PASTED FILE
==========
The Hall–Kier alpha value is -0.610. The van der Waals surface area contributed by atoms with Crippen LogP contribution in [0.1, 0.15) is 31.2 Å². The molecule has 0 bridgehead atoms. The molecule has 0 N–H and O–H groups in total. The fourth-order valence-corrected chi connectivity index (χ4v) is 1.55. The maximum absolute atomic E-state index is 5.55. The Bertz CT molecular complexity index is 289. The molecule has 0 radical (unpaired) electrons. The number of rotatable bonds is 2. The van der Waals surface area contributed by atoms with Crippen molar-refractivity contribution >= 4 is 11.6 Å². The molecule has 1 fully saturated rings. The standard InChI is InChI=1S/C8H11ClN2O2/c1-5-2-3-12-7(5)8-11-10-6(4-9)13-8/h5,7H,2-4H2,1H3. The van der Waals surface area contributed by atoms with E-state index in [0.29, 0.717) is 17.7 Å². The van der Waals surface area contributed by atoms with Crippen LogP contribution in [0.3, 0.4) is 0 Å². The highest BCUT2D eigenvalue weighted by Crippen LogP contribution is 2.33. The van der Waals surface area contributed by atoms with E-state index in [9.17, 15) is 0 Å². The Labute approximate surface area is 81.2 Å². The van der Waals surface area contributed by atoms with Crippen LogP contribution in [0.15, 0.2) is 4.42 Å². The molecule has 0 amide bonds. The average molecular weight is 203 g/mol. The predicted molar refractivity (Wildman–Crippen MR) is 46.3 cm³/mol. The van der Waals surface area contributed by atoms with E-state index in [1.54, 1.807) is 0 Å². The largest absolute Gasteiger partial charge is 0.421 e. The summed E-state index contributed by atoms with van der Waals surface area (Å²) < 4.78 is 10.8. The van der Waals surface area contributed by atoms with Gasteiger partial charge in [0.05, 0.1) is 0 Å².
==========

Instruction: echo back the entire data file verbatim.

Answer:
The Hall–Kier alpha value is -0.610. The van der Waals surface area contributed by atoms with Crippen LogP contribution in [0.1, 0.15) is 31.2 Å². The molecule has 0 bridgehead atoms. The molecule has 0 N–H and O–H groups in total. The fourth-order valence-corrected chi connectivity index (χ4v) is 1.55. The maximum absolute atomic E-state index is 5.55. The Bertz CT molecular complexity index is 289. The molecule has 0 radical (unpaired) electrons. The number of rotatable bonds is 2. The van der Waals surface area contributed by atoms with Crippen molar-refractivity contribution >= 4 is 11.6 Å². The molecule has 1 fully saturated rings. The standard InChI is InChI=1S/C8H11ClN2O2/c1-5-2-3-12-7(5)8-11-10-6(4-9)13-8/h5,7H,2-4H2,1H3. The van der Waals surface area contributed by atoms with E-state index in [0.29, 0.717) is 17.7 Å². The van der Waals surface area contributed by atoms with Crippen LogP contribution in [0.3, 0.4) is 0 Å². The highest BCUT2D eigenvalue weighted by Crippen LogP contribution is 2.33. The van der Waals surface area contributed by atoms with E-state index in [9.17, 15) is 0 Å². The Labute approximate surface area is 81.2 Å². The van der Waals surface area contributed by atoms with Crippen LogP contribution in [0.15, 0.2) is 4.42 Å². The molecule has 0 amide bonds. The average molecular weight is 203 g/mol. The predicted molar refractivity (Wildman–Crippen MR) is 46.3 cm³/mol. The van der Waals surface area contributed by atoms with E-state index in [1.54, 1.807) is 0 Å². The largest absolute Gasteiger partial charge is 0.421 e. The summed E-state index contributed by atoms with van der Waals surface area (Å²) < 4.78 is 10.8. The van der Waals surface area contributed by atoms with Gasteiger partial charge in [0.05, 0.1) is 0 Å².